Hollywood wants to remove tourist butt, a local art student designs for disabled bikers, and U.S. House Republicans want an “honest” tally of how much protecting the environment is costing big business. Here’s your Thursday morning greens.
The City of Hollywood is studying tourist access to the Hollywood sign. Tourists often clogged the brush near the sign, smoking in dangerous fire conditions. They also significantly pollute the area by leaving their butts behind. KTLA shares that while there is a $1200 violation against smoking in the area; tourists are rarely ticketed by police because they do not return for their court dates. As The Los Angeles Times reports, one resident has suggested building an aerial tram from which to view the sign.
A local art student has invented a device to help the disabled pedal bikes. Seth Astle, a student at the Art School of Design in Pasadena, has invented a device called the “cadence,” a new prosthetic leg that allows amputees to pedal. Msnbc.com reports that “Astle's invention enables the foot to be more flexible, allowing the rider to move faster.” His invention was selected as the U.S. winner in the international James Dyson Award competition.
Did you know that it is Watch Out for Wildlife Awareness Week (WOW)? As the Daily News of Tehama County reports, “The California Department of Transportation (Caltrans) will observe the third week in September as Watch Out for Wildlife (WOW) Awareness Week, which strives to reduce the number of wildlife-related injuries and vehicle passenger fatalities on the state's highways.” Experts estimate that 1.5 million animals are killed on America’s roadways each year.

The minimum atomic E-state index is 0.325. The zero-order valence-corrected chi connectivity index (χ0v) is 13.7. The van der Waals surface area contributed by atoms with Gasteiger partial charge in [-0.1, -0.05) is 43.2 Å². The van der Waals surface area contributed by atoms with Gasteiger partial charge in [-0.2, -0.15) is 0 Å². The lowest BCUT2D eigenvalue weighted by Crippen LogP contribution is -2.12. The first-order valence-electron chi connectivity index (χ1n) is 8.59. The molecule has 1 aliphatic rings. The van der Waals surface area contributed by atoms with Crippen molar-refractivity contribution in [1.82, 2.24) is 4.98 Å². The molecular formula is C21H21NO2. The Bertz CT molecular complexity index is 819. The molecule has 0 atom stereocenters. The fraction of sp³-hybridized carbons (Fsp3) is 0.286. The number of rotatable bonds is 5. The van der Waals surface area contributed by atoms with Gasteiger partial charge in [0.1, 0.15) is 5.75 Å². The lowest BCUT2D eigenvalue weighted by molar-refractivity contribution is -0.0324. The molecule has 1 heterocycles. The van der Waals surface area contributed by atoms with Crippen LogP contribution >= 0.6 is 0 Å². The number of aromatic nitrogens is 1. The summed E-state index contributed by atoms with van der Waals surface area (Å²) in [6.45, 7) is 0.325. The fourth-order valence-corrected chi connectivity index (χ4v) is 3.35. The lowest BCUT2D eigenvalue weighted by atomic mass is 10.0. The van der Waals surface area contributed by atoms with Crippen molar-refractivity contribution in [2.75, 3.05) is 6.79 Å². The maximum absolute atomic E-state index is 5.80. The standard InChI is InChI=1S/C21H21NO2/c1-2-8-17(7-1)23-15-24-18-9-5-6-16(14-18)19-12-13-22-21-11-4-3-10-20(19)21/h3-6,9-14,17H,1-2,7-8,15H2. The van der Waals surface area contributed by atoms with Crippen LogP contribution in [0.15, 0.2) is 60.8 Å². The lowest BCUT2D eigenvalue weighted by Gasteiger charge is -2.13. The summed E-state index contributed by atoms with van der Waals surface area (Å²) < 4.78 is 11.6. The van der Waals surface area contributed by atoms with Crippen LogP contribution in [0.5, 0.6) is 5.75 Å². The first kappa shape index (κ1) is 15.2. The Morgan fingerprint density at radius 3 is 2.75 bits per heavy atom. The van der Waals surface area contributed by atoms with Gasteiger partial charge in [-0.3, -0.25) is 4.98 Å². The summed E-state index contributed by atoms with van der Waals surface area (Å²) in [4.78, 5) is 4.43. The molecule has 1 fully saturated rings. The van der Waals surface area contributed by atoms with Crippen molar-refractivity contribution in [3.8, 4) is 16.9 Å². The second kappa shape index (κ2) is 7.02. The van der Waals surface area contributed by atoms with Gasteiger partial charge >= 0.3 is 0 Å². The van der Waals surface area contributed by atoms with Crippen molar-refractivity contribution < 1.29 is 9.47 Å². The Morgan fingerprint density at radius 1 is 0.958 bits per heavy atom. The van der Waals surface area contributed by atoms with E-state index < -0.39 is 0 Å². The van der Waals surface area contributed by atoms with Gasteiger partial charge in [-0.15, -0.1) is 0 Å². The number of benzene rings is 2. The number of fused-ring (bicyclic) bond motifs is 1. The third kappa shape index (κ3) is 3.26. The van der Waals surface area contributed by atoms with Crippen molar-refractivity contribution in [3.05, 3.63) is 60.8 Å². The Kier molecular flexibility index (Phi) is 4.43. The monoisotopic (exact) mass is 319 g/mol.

U.S. Senate Democrats slammed a House bill that seeks to inhibit clean air rules. As KPCC reports, “This week, the Republican-controlled U.S. House of Representatives expects to vote on a measure that would require cost-benefit analyses of clean air regulations. The White House and Senate Democrats threaten to derail the TRAIN Act.” The Transparency in Regulatory Analysis of Impacts on the Nation (TRAIN) wants an “honest” accounting of how much clean air regulations are costing the taxpayer. No word on if Republicans have taken into account the medical costs that will ensue if industries are permitted to pollute as much as they want.
The Nature Conservancy is backing the U.S. swordfish industry. CalCoastNews.com reports that the Nature Conservancy plus government groups want the government to consider expanding or re-evaluating swordfish bans. “The U.S. imports roughly 75 percent of its swordfish from unregulated and unobserved industries with high bycatch rates, much higher than the heavily regulated and observed fleets in the United States,” writes CalCoastNews.com. Bycatch are animals like turtles and other fish that are taken into the large nets used by unregulated fisherman. Other organizations hope that the U.S. will just ban imports on unregulated swordfish.